10‌ ‌Financial‌ ‌New‌ ‌Year’s‌ ‌Resolutions‌ ‌to‌ ‌Get‌ ‌Your‌ ‌Year‌ ‌Started‌ ‌Right‌

The end of the year is a time for reflection–and a time for setting some intentions on what you want to change for next year. If your finances are an area you want to focus on, check out these 10 financial New Year’s resolutions.

1. Pay Yourself First

It’s normal to be thinking about bills that are due or that shiny item you saw in the store when your paycheck comes in, but one of the best things you can do for your finances is pay yourself first. While some people advise setting aside 10%-15% of your income for savings before you do anything else, the habit is more important than the amount itself. 

If things are tight, you may need to start with just 5%–or even $5. Once you’re used to it, you can see if your budget can handle boosting those numbers. There are some banking and savings apps that even transfer the money automatically for you so it’s in savings before you even see it.

2. Know Where Your Money Is Going

If you’re not tracking your spending, it’s easy to underestimate how much things really cost. For example, if you think you’re spending around $30 per month on your morning coffee runs but it’s really closer to $90, that’s a substantial difference. One of the easiest ways to track your spending is to use a budgeting app. There are manual and automatic options, depending on how involved you want to be and what your goals are.

Once you know what you’re spending on average on different categories, it’ll also give you a better idea of how to create your budget. There’s no point in saying you’re only going to spend $100 a month on eating out if the last three months have averaged $300. Instead, it’s much more realistic and attainable to say that you’re going to spend $250 if you want to start cutting back.

3. Create an Emergency Fund 

A popular New Year’s financial resolution is to start an emergency fund, and for good reason. Having some cash set aside can give you more peace of mind and ensure your budget doesn’t bust when unexpected expenses arise. How much you need varies widely depending on your income and expenses, but most experts recommend having three to six  months’ worth of expenses on hand.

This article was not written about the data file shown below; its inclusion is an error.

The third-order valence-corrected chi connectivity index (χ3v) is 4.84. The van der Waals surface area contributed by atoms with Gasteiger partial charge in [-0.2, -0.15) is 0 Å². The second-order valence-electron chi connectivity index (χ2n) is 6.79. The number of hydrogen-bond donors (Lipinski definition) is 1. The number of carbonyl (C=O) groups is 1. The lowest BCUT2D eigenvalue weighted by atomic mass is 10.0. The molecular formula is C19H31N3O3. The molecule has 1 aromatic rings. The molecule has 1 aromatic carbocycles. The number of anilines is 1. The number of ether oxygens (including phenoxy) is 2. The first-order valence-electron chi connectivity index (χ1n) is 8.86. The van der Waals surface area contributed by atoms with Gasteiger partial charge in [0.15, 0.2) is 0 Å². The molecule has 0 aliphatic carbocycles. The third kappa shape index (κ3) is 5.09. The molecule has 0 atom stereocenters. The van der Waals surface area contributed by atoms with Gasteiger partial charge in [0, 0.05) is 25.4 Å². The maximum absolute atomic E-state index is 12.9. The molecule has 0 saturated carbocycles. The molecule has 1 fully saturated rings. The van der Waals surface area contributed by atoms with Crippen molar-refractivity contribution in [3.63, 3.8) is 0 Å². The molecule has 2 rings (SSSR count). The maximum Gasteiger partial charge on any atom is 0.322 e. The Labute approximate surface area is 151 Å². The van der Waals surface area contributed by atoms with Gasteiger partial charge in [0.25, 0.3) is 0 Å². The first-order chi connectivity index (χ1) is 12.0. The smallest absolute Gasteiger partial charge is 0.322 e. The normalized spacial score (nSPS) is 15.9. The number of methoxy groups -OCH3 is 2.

You don’t have to have a lot of cash to start your emergency fund. You can sell high-value items or hold a garage sale to start bankrolling your savings. To keep your emergency fund going, consider small steps such as rounding up your change when you swipe your debit card and moving the extra to your savings once a month or putting every $5 bill you get back in change into your account.

4. Pay Off Debt

Getting debt-free–or at least putting a dent in your monthly payments–is a common New Year’s financial resolution. While paying off debt helps you in the short term by decreasing your monthly expenses when you don’t have to make payments anymore, it’s also a strategy that can save you hundreds or even thousands in interest over the life of the loan.

To get started, make a list of all your debts and then decide which one you want to tackle first. Some people like to start with the debt with the highest interest rate, while others prefer to get small wins quickly by paying off the debt with the smallest balance. Pick whichever makes sense for you. Once you get that debt paid off, choose the next to start making extra payments on. 

5. Start Investing

It’s never too early to start investing, and if you don’t have anything set up for retirement yet, next year is a great time to start. While it’s always a good idea to discuss your financial goals and investment strategies with an advisor, it is possible to do some DIY investing just to dip your toes in. Apps like Acorn and Robinhood let you invest small amounts and stay in control of where your money is going.

If you’re ready for more serious investing or already have a 401(k) or something similar through work, you could make a resolution to start maximizing your employer’s matching contribution or upping the percentage of income you’re stashing away.

6. Establish Sinking Funds